“He’s afraid of it,” the boy said, the words coming without thought. It must be the poison loosening his tongue. He would never have dared such words otherwise.

His mother blinked, obviously surprised by his insight, and then she shrugged.

“Perhaps,” she agreed. “The Obregi fear many things they do not understand. Now, hold still until I’m done.”

She worked quickly, coloring his teeth a deep carmine until it looked like blood filled his mouth. She smiled. Her teeth were the same. Father was right to fear her like this, the boy thought. She looked fierce, powerful. The handmaiden of a god.

“How does your back feel?” she asked as she returned the bowl of dye to the table.

“Fine,” he lied. She had carved the haahan on his back earlier that day at dawn. Woken him from bed, fed him his first cup of numbing poison, and told him it was time. He had rolled dutifully onto his stomach, and she had begun.

She’d used a special kind of blade he had never seen, thin and delicate and very sharp. She talked to him as she worked, telling him that if he had been with his clan, a beloved uncle or cousin would have carved his haahan over a series of months or even years, but there was no time left and it had to be her, today. Then she had told him tales of the great crow god as she cut curving lines—the suggestion of crow wings—across his shoulders and down his lateral muscles. It had burned like sticking his hand in the fire, perhaps because he hadn’t drunk the full measure of the drink. But he had endured the pain with only a whimper. Next, she made him sit up and she had cut a crow skull at the base of his throat, beak extending down his chest, so it sat like a pendant in his skin. The pain was tenfold worse than the wings had been, and the only thing that had kept him from screaming was the fear that she might accidentally slice his throat if he moved too suddenly. He knew his mother’s people carved their flesh as a symbol of their perpetual mourning for what was lost, and he was proud to bear the haahan, but tears still flowed down his cheeks.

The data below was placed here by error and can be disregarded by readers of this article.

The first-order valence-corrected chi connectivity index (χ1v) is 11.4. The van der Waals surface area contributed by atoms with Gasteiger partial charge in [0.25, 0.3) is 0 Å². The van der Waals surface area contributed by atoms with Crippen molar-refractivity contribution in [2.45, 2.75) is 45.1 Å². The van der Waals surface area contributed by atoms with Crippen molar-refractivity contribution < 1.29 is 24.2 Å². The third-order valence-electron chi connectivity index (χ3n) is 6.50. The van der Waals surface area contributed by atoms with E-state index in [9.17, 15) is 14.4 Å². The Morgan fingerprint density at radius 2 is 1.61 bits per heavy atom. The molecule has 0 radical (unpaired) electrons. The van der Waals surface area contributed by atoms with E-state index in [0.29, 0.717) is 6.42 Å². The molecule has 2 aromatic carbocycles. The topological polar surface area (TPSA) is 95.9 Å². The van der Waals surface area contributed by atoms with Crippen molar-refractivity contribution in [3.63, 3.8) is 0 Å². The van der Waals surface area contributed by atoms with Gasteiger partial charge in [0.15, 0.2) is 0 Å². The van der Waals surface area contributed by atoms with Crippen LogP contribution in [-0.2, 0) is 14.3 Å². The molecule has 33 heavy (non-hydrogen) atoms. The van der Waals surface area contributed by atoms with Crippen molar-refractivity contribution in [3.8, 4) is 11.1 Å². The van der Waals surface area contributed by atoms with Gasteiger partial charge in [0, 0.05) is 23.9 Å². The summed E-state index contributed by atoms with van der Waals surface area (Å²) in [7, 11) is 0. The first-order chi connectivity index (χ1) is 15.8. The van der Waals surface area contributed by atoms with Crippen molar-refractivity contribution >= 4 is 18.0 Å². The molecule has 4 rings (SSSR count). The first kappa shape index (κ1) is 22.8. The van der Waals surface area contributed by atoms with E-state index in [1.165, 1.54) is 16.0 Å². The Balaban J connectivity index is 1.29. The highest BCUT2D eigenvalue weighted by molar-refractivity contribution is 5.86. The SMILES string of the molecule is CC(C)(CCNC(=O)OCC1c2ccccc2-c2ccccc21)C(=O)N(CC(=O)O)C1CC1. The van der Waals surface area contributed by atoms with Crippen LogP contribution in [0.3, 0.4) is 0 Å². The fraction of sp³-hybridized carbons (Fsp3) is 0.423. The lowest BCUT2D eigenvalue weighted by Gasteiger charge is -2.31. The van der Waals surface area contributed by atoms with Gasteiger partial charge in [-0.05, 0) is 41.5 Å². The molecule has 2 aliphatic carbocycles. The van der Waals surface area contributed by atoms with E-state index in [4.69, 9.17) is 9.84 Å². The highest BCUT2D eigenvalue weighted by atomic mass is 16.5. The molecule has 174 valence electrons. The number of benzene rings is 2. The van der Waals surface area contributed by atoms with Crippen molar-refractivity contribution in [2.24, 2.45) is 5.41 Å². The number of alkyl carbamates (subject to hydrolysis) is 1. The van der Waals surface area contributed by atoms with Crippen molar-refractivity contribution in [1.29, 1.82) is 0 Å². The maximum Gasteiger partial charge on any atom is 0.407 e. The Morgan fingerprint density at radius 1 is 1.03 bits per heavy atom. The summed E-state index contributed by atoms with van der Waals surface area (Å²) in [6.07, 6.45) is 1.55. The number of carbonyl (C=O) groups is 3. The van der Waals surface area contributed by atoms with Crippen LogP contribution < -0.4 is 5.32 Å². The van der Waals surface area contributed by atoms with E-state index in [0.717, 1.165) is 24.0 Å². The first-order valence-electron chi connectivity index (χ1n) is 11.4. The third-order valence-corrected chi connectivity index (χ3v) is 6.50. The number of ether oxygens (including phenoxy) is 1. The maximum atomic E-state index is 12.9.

When she was done, she had taken in her handiwork with a critical eye. “Now they will recognize you when you go home, even if you do look too much Obregi.”

Her words stung, especially that she would say them even as she marked him. Not that he wasn’t used to the observation, the teasing from other children that he looked not enough this or too much that.

“Is Obregi bad?” he dared to ask, the poison still making him overbold. Obregi was certainly the only home he had ever known. He had always understood that his mother was the foreigner here; she came from a city called Tova that was far away and belonged to a people there who called themselves Carrion Crow. But his father was Obregi and a lord. This was his ancestral home they lived in, his family’s land the workers tilled. The boy had even been given an Obregi name. He had also inherited the curling hair and slightly paler face of his father’s people, although his narrow eyes, wide mouth, and broad cheeks were his mother’s.

“No, son,” she chided, “this life, this place”—she gestured around them, taking in the cool stone walls and the rich weavings that hung from them, the view of the snowy mountains outside, the entire nation of the Obregi—“was all to keep you safe until you could return to Tova.”

Safe from what? He wanted to ask, but instead he said, “When will that be?”

She sighed and pressed her hands against her thighs. “I am no Watcher in the celestial tower,” she said, shaking her head, “but I think it will not be so long now.”

“A month? A year?” he prodded. Not so long now could mean anything.